by Peter Schiff, Schiff Gold:
The US trade balance shows the deficit and surplus of US trade for imports and exports. A deficit occurs when imports are greater than exports. When the trade balance is in deficit, it accounts for one of the two components of the twin deficits. The fiscal deficit accounts for the other component and will be reviewed in a later article.
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TTM = Trailing Twelve Months
Understanding the Trends
May 2021 saw a total trade deficit of -71.2B. It was up 3.14% over April but fell just shy of the record -75B trade deficit from March 2021. The plot below shows imports, exports, and net figures (lines) over the last 36 months. The impact of the COVID lockdowns can be seen in the dip in early 2020. The gross numbers are still below pre-pandemic levels, but the net numbers are hitting new all-time records.
Figure: 1 Monthly Plot Detail
Zooming out and focusing on the net numbers only shows the longer-term trend. This plot demonstrates just how much larger the goods deficit is compared to the services surplus. One item to note is that the services surplus has been declining since Jan 2018.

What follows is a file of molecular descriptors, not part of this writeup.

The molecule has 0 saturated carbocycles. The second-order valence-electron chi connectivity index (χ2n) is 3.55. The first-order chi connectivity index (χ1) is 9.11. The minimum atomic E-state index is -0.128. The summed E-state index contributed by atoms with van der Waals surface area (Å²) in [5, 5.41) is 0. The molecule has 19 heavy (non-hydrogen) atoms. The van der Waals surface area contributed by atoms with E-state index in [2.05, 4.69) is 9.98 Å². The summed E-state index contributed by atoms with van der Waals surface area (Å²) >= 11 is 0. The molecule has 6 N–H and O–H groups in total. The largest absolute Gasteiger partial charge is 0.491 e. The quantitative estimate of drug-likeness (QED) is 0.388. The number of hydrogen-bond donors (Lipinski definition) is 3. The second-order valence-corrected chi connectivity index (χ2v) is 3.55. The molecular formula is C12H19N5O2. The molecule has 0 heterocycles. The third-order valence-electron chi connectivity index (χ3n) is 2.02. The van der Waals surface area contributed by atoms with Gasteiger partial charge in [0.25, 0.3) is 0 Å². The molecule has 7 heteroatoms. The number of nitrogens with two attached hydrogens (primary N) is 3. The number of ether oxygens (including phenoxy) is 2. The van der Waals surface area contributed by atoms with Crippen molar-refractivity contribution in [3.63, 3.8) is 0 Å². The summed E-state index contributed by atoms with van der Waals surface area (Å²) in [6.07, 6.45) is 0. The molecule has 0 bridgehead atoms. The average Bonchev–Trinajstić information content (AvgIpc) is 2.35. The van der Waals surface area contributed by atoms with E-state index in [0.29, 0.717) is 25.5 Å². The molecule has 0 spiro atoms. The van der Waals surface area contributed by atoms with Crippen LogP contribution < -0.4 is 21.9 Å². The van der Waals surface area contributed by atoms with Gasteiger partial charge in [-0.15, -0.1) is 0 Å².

Figure: 2 Historical Net Trade Balance
To put it all together and remove some of the noise, the next plot below shows the trailing twelve month (TTM) values for each month (i.e. each period represents the summation of the previous 12 months). This latest 12-month period of -787B is the largest ever, having just eclipsed the old record from September 2006 of -779B.
Figure: 3 Trailing 12 Months (TTM)
Although the net dollar deficits are hitting all-time records (March 2021 being the largest ever), it can be put in perspective by comparing the value to US GDP. As the chart below shows, the current records are still below the 2006 highs before the Great Financial Crisis.
Figure: 4 TTM vs GDP
Finally, to compare the calendar year with previous calendar years, the plot below shows the year-to-date (YTD) figures for each year through the current month.
Figure: 5 Year to Date
Digging into the numbers
Figure: 6 Trade Balance Summary
The latest month saw a total trade deficit of -71.2B which is 3.14% larger than April 2021 and nearly 30% larger than May 2020. May 2021 did not exceed the record -75B trade deficit from March 2021, but is the second-largest trade deficit in US history. On a TTM basis, the last 12-month period produced the largest dollar amount trade deficit of -787B representing a 38% increase compared to the TTM period ending May 2020. Relative to GDP, the -787B represents 3.5% of GDP. This value does not exceed the TTM trade deficits from the early 2000s that ranged from 4% – 5.5% of GDP (see GDP plot above).